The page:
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Temporal range: Early Cretaceous, 124.6 Ma
Laika ac Dino Kingdom 2012 (7882288828).jpg
Restored skeletons mounted in fighting poses
Scientific classification e
Kingdom: Animalia
Phylum: Chordata
Clade: Dinosauria
Clade: Saurischia
Clade: Theropoda
Superfamily: Tyrannosauroidea
Genus: Yutyrannus
Xu et al., 2012
Y. huali
Binomial name
Yutyrannus huali
Xu et al., 2012

Yutyrannus is a Tyrannosauroid dinosaur, an early forebear of Tyrannosaurus rex.

It lived during the Lower Cretaceous 124.6 million years ago (mya). It was about 10 meters long and 3 meters tall, and is the largest known dinosaur with direct evidence of feathers.[1][2][3][4] It is forty times heavier than the previous record holder, Beipiaosaurus.[5][6] The feathers were long, up to 20 centimetres (7.9 in), and filamentous.

The fossil was found in what is now northeastern China. Three fossils of Y. huali, were all found in the rock beds of Liaoning Province. Because of its size, it is certain that Yutyrannus could not fly. The feathers supported other functions, such as temperature regulation and visual signalling.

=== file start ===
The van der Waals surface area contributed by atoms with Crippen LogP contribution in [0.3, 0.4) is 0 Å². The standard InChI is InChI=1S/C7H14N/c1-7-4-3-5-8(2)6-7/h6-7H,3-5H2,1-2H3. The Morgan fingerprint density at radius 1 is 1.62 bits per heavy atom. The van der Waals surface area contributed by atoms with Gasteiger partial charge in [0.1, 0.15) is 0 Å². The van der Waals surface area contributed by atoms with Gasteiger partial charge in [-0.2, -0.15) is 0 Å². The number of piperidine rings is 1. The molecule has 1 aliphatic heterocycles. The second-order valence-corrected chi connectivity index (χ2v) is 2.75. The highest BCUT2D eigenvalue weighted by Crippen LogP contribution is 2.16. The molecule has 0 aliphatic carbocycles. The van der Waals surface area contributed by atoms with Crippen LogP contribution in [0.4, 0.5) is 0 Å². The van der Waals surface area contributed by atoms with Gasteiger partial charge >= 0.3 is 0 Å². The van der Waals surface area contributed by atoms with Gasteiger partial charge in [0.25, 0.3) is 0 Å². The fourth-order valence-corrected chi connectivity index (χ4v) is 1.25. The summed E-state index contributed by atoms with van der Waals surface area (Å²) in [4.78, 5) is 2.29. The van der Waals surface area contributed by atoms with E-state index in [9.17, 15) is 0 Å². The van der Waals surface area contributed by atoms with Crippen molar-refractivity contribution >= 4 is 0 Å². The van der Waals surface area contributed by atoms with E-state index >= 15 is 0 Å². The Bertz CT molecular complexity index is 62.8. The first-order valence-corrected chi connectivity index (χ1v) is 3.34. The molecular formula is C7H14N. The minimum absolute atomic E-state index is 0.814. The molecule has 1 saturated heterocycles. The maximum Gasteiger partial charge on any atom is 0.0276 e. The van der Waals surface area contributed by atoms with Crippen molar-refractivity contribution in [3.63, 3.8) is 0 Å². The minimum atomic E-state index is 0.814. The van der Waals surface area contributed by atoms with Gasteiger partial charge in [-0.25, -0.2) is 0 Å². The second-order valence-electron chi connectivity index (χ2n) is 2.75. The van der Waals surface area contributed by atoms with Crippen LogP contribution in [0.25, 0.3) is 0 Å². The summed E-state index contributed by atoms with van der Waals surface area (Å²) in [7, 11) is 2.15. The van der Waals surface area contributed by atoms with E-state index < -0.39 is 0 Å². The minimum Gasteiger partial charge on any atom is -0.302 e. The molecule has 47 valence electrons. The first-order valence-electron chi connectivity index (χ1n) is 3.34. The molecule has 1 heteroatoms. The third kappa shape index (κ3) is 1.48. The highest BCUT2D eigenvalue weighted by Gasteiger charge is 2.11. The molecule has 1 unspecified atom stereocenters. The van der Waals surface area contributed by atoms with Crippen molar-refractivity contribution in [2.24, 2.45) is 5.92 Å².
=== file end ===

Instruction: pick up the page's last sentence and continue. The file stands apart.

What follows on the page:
Yutyrannus is known from three nearly complete fossil specimens (an adult, a subadult and a juvenile). They were got from a fossil dealer who claimed all three were found in a single quarry at Batuyingzi in Liaoning Province. They were probably found in a layer of the Yixian Formation.

References[change | change source]

  1. Wilford, John N (4 April 2012). "Bus-size dinosaurs, as fuzzy as chicks". The New York Times.
  2. "New flying T-Rex discovered!?". SourceFed. YouTube. April 5, 2012. Retrieved December 28, 2012.
  3. "New dinosaur species is largest known feathered animal". Red Orbit. April 5, 2012. Archived from the original on March 27, 2015. Retrieved December 28, 2012.
  4. Ker Than (April 2012). "One-ton feathered dinosaur found: fluffy and fierce". National Geographic. Retrieved December 28, 2012.
  5. Xu X. et al. 2012. A gigantic feathered dinosaur from the Lower Cretaceous of China (2012). "A gigantic feathered dinosaur from the Lower Cretaceous of China" (PDF). Nature. 484 (7392): 92–95. Bibcode:2012Natur.484...92X. doi:10.1038/nature10906. PMID 22481363. S2CID 29689629.
  6. Welsh, Jennifer (5 April 2012). "Humongous fuzzy dinosaur unearthed in China". The Christian Science Monitor. Retrieved 5 April 2012.